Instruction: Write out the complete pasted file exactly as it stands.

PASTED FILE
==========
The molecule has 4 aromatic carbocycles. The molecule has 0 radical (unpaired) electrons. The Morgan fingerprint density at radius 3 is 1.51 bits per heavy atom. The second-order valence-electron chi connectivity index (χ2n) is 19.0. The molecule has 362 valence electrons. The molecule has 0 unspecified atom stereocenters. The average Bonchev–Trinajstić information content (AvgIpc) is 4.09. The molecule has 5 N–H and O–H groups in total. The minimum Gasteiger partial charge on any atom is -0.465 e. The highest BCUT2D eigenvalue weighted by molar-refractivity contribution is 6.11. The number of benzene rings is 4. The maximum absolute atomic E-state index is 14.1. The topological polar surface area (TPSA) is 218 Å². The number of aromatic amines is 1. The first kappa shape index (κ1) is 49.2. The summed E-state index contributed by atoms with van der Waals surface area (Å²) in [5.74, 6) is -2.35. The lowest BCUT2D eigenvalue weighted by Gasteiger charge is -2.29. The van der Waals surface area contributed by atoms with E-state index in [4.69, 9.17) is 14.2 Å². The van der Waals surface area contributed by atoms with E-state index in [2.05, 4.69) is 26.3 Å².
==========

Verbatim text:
The molecule has 4 aromatic carbocycles. The molecule has 0 radical (unpaired) electrons. The Morgan fingerprint density at radius 3 is 1.51 bits per heavy atom. The second-order valence-electron chi connectivity index (χ2n) is 19.0. The molecule has 362 valence electrons. The molecule has 0 unspecified atom stereocenters. The average Bonchev–Trinajstić information content (AvgIpc) is 4.09. The molecule has 5 N–H and O–H groups in total. The minimum Gasteiger partial charge on any atom is -0.465 e. The highest BCUT2D eigenvalue weighted by molar-refractivity contribution is 6.11. The number of benzene rings is 4. The maximum absolute atomic E-state index is 14.1. The topological polar surface area (TPSA) is 218 Å². The number of aromatic amines is 1. The first kappa shape index (κ1) is 49.2. The summed E-state index contributed by atoms with van der Waals surface area (Å²) in [5.74, 6) is -2.35. The lowest BCUT2D eigenvalue weighted by Gasteiger charge is -2.29. The van der Waals surface area contributed by atoms with E-state index in [4.69, 9.17) is 14.2 Å². The van der Waals surface area contributed by atoms with E-state index in [2.05, 4.69) is 26.3 Å².